Timothy Nokes-Malach

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Timothy Nokes-Malach

Associate Professor, University of Pittsburgh Department of Psychology

Research Scientist, Learning Research & Development Center

Research Interests

My research examines human learning, problem solving, and motivationwith an aim to understand, predict, and promote knowledge transfer. Specific topics include: 1) identifying the cognitive and metacognitive processes underlying transfer success and failure, 2) exploring the relations between instruction, motivation, cognition, and transfer, 3) examining social and ecological processes that support or inhibit transfer, and 4) investigating the effects of mindfulness meditation on cognition, learning, and transfer. An overarching goal is to develop instructional theories to promote learning and transfer in mathematics and science.

Pelakh, A., Good, M. L, Kuo, E., Nokes-Malach, T., Tumminia, M. J, Jamal-Orozco, N., Diamond, M.S., Adelman, A., & Galla, B. (2021). The Relationship Between Intelligence Mindset and Test Anxiety as Mediated by Effort Regulation. Proceedings of the Annual Meeting of the Cognitive Science Society, 43.

Jaramillo, S., Kuo, E., Nokes-Malach, T., & Rottman, B. (2021). Using Causality to Map Difficulties in a Qualitative Physics Problem. Proceedings of the Annual Meeting of the Cognitive Science Society, 43.

Whitcomb, K. M., G Kalender, Y., Nokes-Malach, T. J., Schunn, C., & Singh, C. (2020).Engineering students’ performance in foundational courses as a predictor of future academicsuccess. International Journal of Engineering Education, 36 (4), 1340-1355.

Zepeda, C.D. & Nokes-Malach, T.J. (2020). Metacognitive study strategies in a college course and their relation to exam performance. Memory & Cognition, 48(7).

Kalender, Z. Y., Marshman, E., Schunn, C. D., Nokes-Malach, T. J., & Singh, C. (2020). Damage caused by women's lower self-efficacy on physics learning. Physical Review Physics Education Research.

Miele, D.B., Nokes-Malach, T. J., & May, S. (2020). Motivation and the processing of multiple inputs. In P. V. Meter, A. List, D. Lombardi, & P. Kendeou (Eds.), Handbook of Learning from Multiple Representations and Perspectives. Rutledge.

Whitcomb, K. M., Kalender, Z. Y., Nokes-Malach, T. J., Schunn, C. D., & Singh, C. (2020). Laying a foundation for success in engineering coursework: A predictive curriculum model. International Journal of Engineering Education, 36(4).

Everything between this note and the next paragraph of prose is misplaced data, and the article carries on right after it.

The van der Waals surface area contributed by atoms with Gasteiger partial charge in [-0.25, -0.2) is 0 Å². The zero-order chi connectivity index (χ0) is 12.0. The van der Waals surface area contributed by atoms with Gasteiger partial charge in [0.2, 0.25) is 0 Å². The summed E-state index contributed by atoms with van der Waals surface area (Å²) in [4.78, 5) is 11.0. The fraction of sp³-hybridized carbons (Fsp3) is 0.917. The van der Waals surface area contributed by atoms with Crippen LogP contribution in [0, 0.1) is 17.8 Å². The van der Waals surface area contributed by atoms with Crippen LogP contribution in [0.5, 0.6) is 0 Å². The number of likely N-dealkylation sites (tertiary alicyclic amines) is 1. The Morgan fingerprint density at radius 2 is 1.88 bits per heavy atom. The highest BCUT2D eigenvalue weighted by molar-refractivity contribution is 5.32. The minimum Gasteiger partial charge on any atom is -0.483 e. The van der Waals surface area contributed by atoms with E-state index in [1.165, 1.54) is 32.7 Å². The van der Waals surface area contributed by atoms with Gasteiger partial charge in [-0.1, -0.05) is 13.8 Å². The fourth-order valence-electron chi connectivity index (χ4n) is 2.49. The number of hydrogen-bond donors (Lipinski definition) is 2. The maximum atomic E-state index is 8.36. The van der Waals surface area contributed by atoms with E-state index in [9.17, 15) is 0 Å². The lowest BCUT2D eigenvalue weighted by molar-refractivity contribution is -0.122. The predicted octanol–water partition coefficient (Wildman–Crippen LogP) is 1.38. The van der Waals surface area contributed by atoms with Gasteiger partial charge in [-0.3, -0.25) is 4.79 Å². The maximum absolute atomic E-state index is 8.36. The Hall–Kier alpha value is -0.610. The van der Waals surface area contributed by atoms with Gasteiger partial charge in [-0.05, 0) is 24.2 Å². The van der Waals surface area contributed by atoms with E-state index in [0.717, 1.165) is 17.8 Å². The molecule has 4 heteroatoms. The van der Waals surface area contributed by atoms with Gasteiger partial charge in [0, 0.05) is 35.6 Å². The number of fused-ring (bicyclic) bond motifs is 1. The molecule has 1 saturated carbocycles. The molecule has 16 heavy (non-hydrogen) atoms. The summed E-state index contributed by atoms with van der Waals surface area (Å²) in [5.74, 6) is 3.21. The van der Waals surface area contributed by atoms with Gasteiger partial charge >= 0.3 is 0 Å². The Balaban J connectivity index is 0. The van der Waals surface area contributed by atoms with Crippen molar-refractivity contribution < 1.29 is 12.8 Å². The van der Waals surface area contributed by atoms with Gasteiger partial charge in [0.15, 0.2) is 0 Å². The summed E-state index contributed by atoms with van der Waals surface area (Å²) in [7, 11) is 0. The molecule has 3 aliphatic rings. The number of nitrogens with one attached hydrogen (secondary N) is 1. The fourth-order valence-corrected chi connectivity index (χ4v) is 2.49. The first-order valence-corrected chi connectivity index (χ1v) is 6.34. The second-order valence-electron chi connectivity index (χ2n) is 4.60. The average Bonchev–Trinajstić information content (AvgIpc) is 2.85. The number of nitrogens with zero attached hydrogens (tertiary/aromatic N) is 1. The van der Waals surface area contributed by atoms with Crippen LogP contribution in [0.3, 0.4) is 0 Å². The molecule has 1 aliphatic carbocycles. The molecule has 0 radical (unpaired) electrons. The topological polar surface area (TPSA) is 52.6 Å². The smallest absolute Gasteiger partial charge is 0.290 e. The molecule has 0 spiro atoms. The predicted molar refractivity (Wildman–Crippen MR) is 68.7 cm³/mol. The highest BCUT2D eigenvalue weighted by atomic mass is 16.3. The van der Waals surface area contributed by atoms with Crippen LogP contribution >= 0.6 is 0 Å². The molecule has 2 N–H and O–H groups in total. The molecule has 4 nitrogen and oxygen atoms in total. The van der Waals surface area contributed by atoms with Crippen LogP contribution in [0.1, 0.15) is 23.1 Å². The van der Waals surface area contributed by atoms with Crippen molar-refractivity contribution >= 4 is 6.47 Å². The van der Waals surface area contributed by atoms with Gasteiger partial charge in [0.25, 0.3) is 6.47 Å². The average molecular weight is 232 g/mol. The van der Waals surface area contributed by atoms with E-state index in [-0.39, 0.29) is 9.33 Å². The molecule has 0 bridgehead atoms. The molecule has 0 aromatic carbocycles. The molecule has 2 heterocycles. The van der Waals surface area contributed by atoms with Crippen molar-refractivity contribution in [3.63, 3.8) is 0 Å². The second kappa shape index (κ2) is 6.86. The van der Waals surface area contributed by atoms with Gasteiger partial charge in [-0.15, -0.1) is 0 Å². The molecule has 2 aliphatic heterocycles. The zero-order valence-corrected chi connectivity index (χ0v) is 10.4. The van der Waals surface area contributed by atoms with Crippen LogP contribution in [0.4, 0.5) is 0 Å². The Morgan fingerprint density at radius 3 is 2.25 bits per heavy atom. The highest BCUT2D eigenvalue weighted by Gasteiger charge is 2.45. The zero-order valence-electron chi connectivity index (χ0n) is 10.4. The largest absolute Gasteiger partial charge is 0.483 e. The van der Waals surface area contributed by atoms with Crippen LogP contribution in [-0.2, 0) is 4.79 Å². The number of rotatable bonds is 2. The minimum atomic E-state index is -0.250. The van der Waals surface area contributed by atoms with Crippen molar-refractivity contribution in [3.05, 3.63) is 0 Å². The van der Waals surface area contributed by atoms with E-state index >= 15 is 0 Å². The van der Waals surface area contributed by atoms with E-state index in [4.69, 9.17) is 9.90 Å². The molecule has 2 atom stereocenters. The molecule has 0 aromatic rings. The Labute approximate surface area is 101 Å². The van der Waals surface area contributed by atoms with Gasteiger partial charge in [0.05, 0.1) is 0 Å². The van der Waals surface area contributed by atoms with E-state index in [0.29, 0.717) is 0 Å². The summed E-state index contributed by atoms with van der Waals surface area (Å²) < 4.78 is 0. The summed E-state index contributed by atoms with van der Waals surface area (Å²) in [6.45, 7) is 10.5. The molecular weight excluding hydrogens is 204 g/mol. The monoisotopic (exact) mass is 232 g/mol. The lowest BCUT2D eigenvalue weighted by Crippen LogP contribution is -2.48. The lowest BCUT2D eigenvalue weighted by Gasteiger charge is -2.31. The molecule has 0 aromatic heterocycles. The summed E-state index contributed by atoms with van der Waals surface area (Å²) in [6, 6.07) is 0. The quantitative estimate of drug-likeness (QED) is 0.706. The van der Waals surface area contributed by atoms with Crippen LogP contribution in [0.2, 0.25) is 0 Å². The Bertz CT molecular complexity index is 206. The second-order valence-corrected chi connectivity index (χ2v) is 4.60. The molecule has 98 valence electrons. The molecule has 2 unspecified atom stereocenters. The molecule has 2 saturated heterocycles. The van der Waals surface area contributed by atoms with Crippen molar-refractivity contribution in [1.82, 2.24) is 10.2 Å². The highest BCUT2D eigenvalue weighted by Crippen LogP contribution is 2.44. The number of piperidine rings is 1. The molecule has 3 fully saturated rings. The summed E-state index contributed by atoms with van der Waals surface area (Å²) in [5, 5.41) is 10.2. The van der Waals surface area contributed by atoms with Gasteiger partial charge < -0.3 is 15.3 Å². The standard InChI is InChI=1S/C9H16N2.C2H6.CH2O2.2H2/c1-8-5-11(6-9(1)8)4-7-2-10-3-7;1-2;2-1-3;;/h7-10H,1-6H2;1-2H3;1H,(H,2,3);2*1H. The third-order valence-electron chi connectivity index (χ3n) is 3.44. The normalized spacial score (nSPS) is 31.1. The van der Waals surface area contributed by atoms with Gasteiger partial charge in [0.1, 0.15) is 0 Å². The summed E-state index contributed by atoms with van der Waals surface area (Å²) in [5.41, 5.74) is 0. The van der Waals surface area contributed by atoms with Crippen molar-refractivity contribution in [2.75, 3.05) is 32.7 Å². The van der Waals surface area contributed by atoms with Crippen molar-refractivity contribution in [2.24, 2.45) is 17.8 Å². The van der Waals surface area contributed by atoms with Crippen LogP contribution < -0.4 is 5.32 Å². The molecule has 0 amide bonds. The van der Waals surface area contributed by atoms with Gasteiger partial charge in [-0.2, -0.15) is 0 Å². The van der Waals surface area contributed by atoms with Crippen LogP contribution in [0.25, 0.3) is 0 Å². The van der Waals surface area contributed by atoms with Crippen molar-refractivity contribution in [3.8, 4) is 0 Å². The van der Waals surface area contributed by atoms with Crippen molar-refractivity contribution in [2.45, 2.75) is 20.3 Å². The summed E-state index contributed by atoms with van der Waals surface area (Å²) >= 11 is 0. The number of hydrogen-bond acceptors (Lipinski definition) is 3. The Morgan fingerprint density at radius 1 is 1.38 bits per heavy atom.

Whitcomb, K. M., Kalender, Z. Y., Nokes-Malach, T. J., Schunn, C. D., & Singh, C. (2020). Comparison of self-efficacy and performance of engineering undergraduate women and men. International Journal of Engineering Education, 36(6),1996–2014.

Kalender, Z. Y., Marshman, E., Nokes-Malach, T., Schunn, C. D., & Singh, C. (2020). Beliefs about competence: The story of self-efficacy, gender, and physics. In A. Murrell (Ed.), Diversity across disciplines: Research on people, policy, process and paradigm. Charlotte, NC: Information Age Publishing.

Nokes-Malach, T. J., Zepeda, C. D., Richey, J. E., & Gadgil, S. (2019). Collaborative learning: The benefits and costs. In J. Dunlosky & K. A. Rawson (Eds.), The Cambridge handbook of cognition and education (p. 500–527). Cambridge University Press

Nokes-Malach, T., Kalender, Y., Marshman, E., Schunn, C., & Singh, C. (2019). Prior preparation and motivational characteristics mediate relations between gender and learning outcomes in introductory physics. Department of Physics and Astronomy, University of Pittsburgh.

Kalender, Y., Marshman, E., Schunn, C., Nokes-Malach, T., & Singh, C. (2019). Gendered patterns in the construction of physics identity from motivational factors. Physical Review Physics Education Research.

Richey, J. E., Bernacki, M. L., Belenky, D. M., Nokes-Malach, T. J. (2018). Comparing class- and task-level measures of achievement goals. Journal of Experimental Education.86(4) 560-578

Marshman, E. M., Kalender, Z. Y., Nokes-Malach, T., Schunn, C. & Singh, C. (2018). Female students with A’s have similar physics self-efficacy as male students with C’s in introductory courses: A cause for alarm? Physical Review Physics Education Research, 14(2).

Zepeda, C. D., Hlutkowsky, C. O., Partika, A. C., & Nokes-Malach, T. J. (2018). Identifying teachers’ supports of metacognition through classroom talk and its relation to growth in conceptual learning. Journal of Educational Psychology.

Meigh, K., Shaiman, S., Tompkins, C., Verdolini Abbott, K., & Nokes-Malach, T. (2018). What memory representation is acquired during nonword speech production learning? The influence of stimulus features and training modality on nonword encoding. Cogent Psychology, 5, 1-24.